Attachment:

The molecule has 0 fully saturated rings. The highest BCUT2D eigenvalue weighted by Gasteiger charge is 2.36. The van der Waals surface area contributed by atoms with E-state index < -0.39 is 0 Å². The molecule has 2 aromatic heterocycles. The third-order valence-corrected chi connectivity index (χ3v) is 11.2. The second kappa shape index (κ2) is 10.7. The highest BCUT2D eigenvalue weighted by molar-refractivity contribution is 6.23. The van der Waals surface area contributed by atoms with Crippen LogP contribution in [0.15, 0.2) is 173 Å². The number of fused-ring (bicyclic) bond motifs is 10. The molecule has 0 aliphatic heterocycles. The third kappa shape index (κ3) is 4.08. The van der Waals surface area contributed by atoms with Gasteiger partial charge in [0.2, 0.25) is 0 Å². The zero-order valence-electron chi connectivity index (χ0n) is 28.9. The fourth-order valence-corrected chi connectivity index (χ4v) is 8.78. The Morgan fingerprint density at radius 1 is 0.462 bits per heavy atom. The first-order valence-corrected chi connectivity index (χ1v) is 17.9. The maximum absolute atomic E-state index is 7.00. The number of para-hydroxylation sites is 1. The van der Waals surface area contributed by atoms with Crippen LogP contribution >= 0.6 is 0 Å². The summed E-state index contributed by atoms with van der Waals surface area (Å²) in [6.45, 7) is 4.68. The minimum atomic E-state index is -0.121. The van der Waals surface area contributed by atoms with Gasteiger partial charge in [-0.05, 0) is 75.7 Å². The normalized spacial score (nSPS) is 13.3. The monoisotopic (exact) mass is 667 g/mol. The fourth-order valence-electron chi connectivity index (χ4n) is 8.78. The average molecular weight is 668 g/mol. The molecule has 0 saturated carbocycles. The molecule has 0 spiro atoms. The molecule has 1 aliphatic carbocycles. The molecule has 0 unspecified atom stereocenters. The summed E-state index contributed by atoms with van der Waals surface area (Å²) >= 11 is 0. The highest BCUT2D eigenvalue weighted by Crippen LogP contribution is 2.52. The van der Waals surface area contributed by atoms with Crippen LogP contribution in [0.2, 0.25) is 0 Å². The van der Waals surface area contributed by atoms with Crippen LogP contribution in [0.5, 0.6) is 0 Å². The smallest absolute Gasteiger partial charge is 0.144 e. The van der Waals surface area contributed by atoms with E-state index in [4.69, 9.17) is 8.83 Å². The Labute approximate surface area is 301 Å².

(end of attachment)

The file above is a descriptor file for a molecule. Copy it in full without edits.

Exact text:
The molecule has 0 fully saturated rings. The highest BCUT2D eigenvalue weighted by Gasteiger charge is 2.36. The van der Waals surface area contributed by atoms with E-state index < -0.39 is 0 Å². The molecule has 2 aromatic heterocycles. The third-order valence-corrected chi connectivity index (χ3v) is 11.2. The second kappa shape index (κ2) is 10.7. The highest BCUT2D eigenvalue weighted by molar-refractivity contribution is 6.23. The van der Waals surface area contributed by atoms with Crippen LogP contribution in [0.15, 0.2) is 173 Å². The number of fused-ring (bicyclic) bond motifs is 10. The molecule has 0 aliphatic heterocycles. The third kappa shape index (κ3) is 4.08. The van der Waals surface area contributed by atoms with Gasteiger partial charge in [0.2, 0.25) is 0 Å². The zero-order valence-electron chi connectivity index (χ0n) is 28.9. The fourth-order valence-corrected chi connectivity index (χ4v) is 8.78. The Morgan fingerprint density at radius 1 is 0.462 bits per heavy atom. The first-order valence-corrected chi connectivity index (χ1v) is 17.9. The maximum absolute atomic E-state index is 7.00. The number of para-hydroxylation sites is 1. The van der Waals surface area contributed by atoms with Crippen LogP contribution >= 0.6 is 0 Å². The summed E-state index contributed by atoms with van der Waals surface area (Å²) in [6.45, 7) is 4.68. The minimum atomic E-state index is -0.121. The van der Waals surface area contributed by atoms with Gasteiger partial charge in [-0.05, 0) is 75.7 Å². The normalized spacial score (nSPS) is 13.3. The monoisotopic (exact) mass is 667 g/mol. The fourth-order valence-electron chi connectivity index (χ4n) is 8.78. The average molecular weight is 668 g/mol. The molecule has 0 saturated carbocycles. The molecule has 0 spiro atoms. The molecule has 1 aliphatic carbocycles. The molecule has 0 unspecified atom stereocenters. The summed E-state index contributed by atoms with van der Waals surface area (Å²) >= 11 is 0. The highest BCUT2D eigenvalue weighted by Crippen LogP contribution is 2.52. The van der Waals surface area contributed by atoms with Crippen LogP contribution in [0.2, 0.25) is 0 Å². The van der Waals surface area contributed by atoms with Crippen LogP contribution in [0.5, 0.6) is 0 Å². The smallest absolute Gasteiger partial charge is 0.144 e. The van der Waals surface area contributed by atoms with E-state index in [4.69, 9.17) is 8.83 Å². The Labute approximate surface area is 301 Å².